USEPA announces second national coastal report and ocean monitoring agreement
Dr. Paul Gilman, EPA's Science Advisor and Assistant Administrator for Research and Development, announced the release of the "Draft National Coastal Condition Report II" (NCCR2), a collaborative effort of EPA, the National Oceanic and Atmospheric Administration, the U.S. Fish and Wildlife Service, and the U.S. Geological Survey.
Washington, DC, March 10, 2004 -- Dr. Paul Gilman, the Environmental Protection Agency's (EPA) Science Advisor and Assistant Administrator for Research and Development, announced the release of the "Draft National Coastal Condition Report II" (NCCR2), a collaborative effort of EPA, the National Oceanic and Atmospheric Administration, the U.S. Fish and Wildlife Service, and the U.S. Geological Survey.
NCCR2 will enhance scientific understanding of coastal conditions; and help scientists, environmental managers and the public make informed decisions to protect coastal resources.
"With this draft report, we have come very close to achieving a scientifically-defensible way to measure the health of our coasts. When finalized, the second edition of the report will serve as a continuing foundation for efforts to protect, manage and restore coastal ecosystems," said Paul Gilman.
The first National Coastal Condition Report assessed the condition of 70 percent of the nation's estuarine resources, using 1990-1996 data. NCCR2 is based on 1997-2000 data and represents 100 percent of estuarine acreage in the contiguous 48 states and Puerto Rico. For most areas, NCCR2 used the Environmental Monitoring and Assessment Program's (EMAP) National Coastal Assessment Survey to obtain data from monitoring of coastal waters.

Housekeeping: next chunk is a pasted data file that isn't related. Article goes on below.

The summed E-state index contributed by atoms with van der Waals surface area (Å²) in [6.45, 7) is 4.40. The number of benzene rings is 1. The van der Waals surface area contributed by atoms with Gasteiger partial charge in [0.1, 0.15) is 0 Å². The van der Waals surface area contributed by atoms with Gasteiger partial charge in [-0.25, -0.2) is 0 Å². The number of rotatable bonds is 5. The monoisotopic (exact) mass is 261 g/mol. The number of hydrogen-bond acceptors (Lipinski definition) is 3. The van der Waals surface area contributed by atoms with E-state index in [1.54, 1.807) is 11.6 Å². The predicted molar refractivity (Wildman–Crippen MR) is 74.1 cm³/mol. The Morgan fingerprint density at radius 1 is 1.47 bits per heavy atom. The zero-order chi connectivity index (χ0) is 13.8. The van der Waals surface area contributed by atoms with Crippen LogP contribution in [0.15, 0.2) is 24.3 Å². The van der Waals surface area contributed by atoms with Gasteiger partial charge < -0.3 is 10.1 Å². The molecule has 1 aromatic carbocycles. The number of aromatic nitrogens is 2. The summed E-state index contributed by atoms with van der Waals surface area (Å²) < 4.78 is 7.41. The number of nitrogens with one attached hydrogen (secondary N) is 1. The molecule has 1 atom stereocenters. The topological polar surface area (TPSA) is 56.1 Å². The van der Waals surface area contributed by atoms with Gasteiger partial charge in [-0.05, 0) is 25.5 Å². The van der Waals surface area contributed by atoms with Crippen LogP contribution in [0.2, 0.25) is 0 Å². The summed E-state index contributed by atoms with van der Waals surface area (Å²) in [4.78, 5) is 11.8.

Data on the Great Lakes was collected through the Great Lakes Water Quality Agreement between the United States and Canada. State and local environmental agencies were also instrumental in data collection.
NCCR2 shows that conditions in the estuaries, the Southeast, Gulf of Mexico and Great Lakes have improved since the first report, while the Northeast and the West coasts remain essentially the same. These data indicate the nation's estuaries continue to be in fair condition. Regional conditions are provided in the report using the five indicators: coastal habitat, water quality, sediment quality, bottom-dwelling organisms and fish tissue.
EPA also announced the signing of an agreement with the National Oceanographic Partnership Program, an interagency organization, to establish the Integrated Ocean Observing System to improve forecasting of climate change effects on the ocean and to preserve and restore healthy marine ecosystems.
The program supports the interagency OCEAN.US Office, which was formed to meet the common oceanic research and coastal management needs of different federal agencies.
A 90-day public comment period is open on NCCR2 until June 8, 2004. EPA seeks public input concerning the information in the report, the availability of additional data, and the appropriateness of conclusions drawn from the information presented. The NCCR2 report is available on the EPA's Web site at: http://www.epa.gov/owow/oceans/nccr2/index.html
For more information on the OCEAN.US program, see: http://www.ocean.us.